MEXICO CITY (Reuters) - Canada will report within two weeks that it is “close” to meeting its target of eliminating the budget deficit in 2015-16, Finance Minister Jim Flaherty said on Sunday, suggesting Ottawa may still be a few billion dollars in the red at that time.
Canada ran a fiscal surplus for over a decade prior to the global financial crisis, but then fell into deficit as it injected cash into the economy to stimulate growth. In 2009, the Conservative government pledged to balance the books again in 2015-16 through government spending cuts and economic growth.
More recently, Flaherty has avoided a precise date for reaching that goal, referring only to reaching surplus in the “medium term.”
“If you look at what the numbers show us — and I’ll do the fall economic update within a couple of weeks — you’ll see the numbers and we’re pretty close to balancing,” Flaherty told reporters just before hearing into a meeting of G20 finance ministers and central bankers.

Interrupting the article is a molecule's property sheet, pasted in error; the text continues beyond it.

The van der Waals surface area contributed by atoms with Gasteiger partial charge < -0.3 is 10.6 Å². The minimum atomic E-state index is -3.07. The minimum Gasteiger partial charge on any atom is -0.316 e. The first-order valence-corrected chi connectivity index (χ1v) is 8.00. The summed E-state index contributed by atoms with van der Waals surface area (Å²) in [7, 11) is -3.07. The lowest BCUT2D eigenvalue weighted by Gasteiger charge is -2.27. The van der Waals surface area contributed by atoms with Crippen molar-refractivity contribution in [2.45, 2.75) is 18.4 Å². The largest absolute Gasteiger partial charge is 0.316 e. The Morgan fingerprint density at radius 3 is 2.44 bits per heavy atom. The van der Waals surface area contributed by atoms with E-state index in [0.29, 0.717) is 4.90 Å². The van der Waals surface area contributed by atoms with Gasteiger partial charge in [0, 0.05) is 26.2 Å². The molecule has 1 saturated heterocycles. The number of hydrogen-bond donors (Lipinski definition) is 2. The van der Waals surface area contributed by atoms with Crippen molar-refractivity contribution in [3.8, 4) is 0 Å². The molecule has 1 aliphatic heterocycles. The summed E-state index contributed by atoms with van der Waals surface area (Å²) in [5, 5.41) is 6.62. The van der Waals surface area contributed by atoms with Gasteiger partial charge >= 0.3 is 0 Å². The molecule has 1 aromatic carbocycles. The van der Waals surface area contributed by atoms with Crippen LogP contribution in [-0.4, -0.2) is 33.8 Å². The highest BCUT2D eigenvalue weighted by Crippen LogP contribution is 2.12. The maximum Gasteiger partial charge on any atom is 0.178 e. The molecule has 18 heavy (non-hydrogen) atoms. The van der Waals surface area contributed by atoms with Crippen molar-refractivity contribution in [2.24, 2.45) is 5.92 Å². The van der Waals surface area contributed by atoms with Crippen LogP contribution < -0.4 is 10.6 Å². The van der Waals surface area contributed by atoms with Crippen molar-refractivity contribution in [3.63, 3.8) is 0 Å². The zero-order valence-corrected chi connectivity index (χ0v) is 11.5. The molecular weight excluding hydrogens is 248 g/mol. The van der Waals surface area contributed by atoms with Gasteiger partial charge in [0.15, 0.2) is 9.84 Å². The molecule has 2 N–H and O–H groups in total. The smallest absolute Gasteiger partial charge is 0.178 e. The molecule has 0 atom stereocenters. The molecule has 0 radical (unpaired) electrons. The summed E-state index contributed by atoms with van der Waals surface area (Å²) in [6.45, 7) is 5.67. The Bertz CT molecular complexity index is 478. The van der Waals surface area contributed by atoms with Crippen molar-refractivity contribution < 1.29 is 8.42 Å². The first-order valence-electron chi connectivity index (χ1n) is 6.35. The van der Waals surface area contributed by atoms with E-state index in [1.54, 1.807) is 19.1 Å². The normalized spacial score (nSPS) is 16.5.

Flaherty said the assumptions in the fiscal outlook will be conservative to account for the high level of risk in the global economy. He said he wasn’t so worried about being a year or two behind schedule with the fiscal target.
“When you’re looking at a budget of C$275 billion dollars and you’re looking at a few billion dollars of deficit, you’re pretty close,” he said.
“I’m not obsessed with this year or that year. I am obsessed with balancing in the medium term.”
The G20 agreed in 2010 to halve deficits by 2013 but Flaherty conceded on Sunday that the goal was not feasible for the United States and that it could need more time.
He said if a fractious U.S. Congress did not act quickly after Tuesday’s elections to avert a rush of tax hikes and spending cuts known as the “fiscal cliff”, the U.S. would fall into recession and drag Canada along with it.
Canada has “tacitly gone along with” the U.S. Federal Reserve’s monetary easing policies, which is not sustainable because in the long term it will lead to inflation, Flaherty said.
Flaherty said last month that lower commodity prices were reducing the Canadian government’s revenues and that it would have an impact on the fiscal outlook.
Reporting by Louise Egan; Editing by Chizu Nomiyama